Five great reasons why Parma is Italy's 2020 capital of culture
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Congratulations, Parma: the northern city has been named Italy's Capital of Culture for 2020.

A jury "unanimously" picked Parma over nine other Italian cities, Culture Minister Dario Franceschini announced on Friday 16 February 2018, beating Agrigento, Bitonto, Casale Monferrato, Macerata, Merano, Nuoro, Piacenza, Reggio Emilia and Treviso.

Parma takes over the title from Italy's 2018 Capital of Culture, Palermo, and the 2019 European Capital of Culture, Matera. 

Here are just five of the reasons why Parma deserved it this time round.

It's food heaven
Parma ham and Parmesan cheese have made the city a household name all over the world. But they're far from its only exports: Emilia-Romagna, where Parma lies, produces more origin-protected food and drink than any other region in Italy. In the plains around Parma you'll find some of Italy's finest artisans making some of its tastiest prosciutto, salami, cheese and porcini mushrooms – all of which can be sampled in abundance in the city itself. It's home to the top school of Italian cooking, Alma, and the only place in Italy to earn Unesco's "creative city" badge for its gastronomy. 

It has opera in its soul
Parma province gave the world two of Italy's most famous composers, Giuseppe Verdi and Arturo Toscanini, and you'll find their legacy not only at their birthplaces (now museums) but in the concert hall, philharmonic orchestra and annual opera festival named after them. Welcoming music from further afield, Parma's two largest venues – the 19th-century Teatro Regio and modern Auditorium Paganini – look and sound fantastic, in entirely different ways. And its House of Music museum is one of the most comprehensive resources around for anyone interested in the history of Italian opera. 

There's art everywhere
Really, everywhere: not only in the Galleria Nazionale, which houses work by local artists Parmigianino and Correggio alongside those of Da Vinci and Canaletto, but in its many private galleries and in the city's churches, where spectacular frescoes illuminate the walls and domes. Not to mention the University of Parma's collection of more recent fine art, photography and fashion, as well as the Parma 360 Festival of contemporary creativity in all its forms, including music, illustration and graphic design.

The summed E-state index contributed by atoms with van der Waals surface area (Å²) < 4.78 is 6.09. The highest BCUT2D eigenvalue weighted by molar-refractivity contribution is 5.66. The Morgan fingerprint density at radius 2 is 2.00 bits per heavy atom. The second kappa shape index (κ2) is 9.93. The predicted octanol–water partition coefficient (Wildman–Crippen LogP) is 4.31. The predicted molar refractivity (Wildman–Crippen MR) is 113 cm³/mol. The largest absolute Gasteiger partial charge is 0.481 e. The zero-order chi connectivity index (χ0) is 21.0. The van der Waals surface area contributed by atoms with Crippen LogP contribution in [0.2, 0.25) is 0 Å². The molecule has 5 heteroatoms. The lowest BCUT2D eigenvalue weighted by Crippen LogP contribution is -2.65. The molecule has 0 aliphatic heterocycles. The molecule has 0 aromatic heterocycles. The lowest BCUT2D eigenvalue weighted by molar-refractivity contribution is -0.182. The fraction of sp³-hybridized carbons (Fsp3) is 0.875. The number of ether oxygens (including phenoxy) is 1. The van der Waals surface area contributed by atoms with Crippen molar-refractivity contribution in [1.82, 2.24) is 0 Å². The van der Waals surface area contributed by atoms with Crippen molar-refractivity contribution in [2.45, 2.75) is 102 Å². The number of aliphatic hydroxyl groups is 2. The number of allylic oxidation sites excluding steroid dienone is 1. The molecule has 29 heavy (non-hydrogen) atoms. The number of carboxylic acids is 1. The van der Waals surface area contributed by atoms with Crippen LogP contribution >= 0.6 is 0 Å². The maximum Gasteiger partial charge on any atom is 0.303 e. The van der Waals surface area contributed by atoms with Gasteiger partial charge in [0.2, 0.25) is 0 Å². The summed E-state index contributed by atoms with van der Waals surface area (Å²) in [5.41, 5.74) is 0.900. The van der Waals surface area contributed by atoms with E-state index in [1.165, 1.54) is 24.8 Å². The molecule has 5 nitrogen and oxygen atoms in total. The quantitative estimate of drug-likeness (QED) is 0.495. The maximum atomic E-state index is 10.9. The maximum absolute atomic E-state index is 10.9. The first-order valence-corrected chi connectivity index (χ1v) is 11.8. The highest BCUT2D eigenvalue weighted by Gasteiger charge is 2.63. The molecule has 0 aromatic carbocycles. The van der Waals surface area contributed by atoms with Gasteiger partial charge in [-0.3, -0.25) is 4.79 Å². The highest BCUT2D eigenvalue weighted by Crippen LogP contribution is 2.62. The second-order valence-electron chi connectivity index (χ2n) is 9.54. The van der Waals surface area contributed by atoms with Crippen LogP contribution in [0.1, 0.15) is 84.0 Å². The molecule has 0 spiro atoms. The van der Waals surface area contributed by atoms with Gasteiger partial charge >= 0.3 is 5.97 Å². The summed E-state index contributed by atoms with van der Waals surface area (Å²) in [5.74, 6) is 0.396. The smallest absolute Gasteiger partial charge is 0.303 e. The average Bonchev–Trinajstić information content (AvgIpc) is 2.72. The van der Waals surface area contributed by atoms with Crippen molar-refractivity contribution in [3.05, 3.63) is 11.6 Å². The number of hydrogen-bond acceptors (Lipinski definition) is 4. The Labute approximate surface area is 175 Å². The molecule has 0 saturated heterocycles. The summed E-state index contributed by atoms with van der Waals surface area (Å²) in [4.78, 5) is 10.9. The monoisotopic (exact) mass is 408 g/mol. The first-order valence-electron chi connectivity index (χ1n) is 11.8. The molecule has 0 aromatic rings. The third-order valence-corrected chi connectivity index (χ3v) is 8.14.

Its architecture doesn't stand still
Central Parma boasts jewels of medieval, Renaissance and baroque architecture – the glorious cathedral, octagonal baptistery, all-wood Teatro Farnese and Palazzo della Pilotta to name but a few. Yet it isn't afraid to mix it up: in recent years Parma has added contemporary designs to its architectural attractions, including the Barilla Centre and Auditorium Paganini, converted from an old sugar factory by Renzo Piano; the reworked Piazalle della Pace by Mario Botta; and Paolo Mancini's airy Piazza Ghiaia. 

Its museums innovate
Parma's abundant museums are anything but stuffy. As well as art collections and historical artefacts, you'll also find entire displays dedicated to food, sound recording and the local football team. Just outside Parma, and gracing the logo for its Capital of Culture bid, is the Labirinto della Masone, the world's largest maze, built by editor Franco Maria Ricci as a promise to writer Jorge Luis Borges. What's more, as part of its candidacy Parma has pledged to further broaden its cultural attractions, commissioning installations outside the city centre and inviting artists from elsewhere in Italy and the world to give their own creative view of the city.

Source: http://bit.ly/2BwZ94k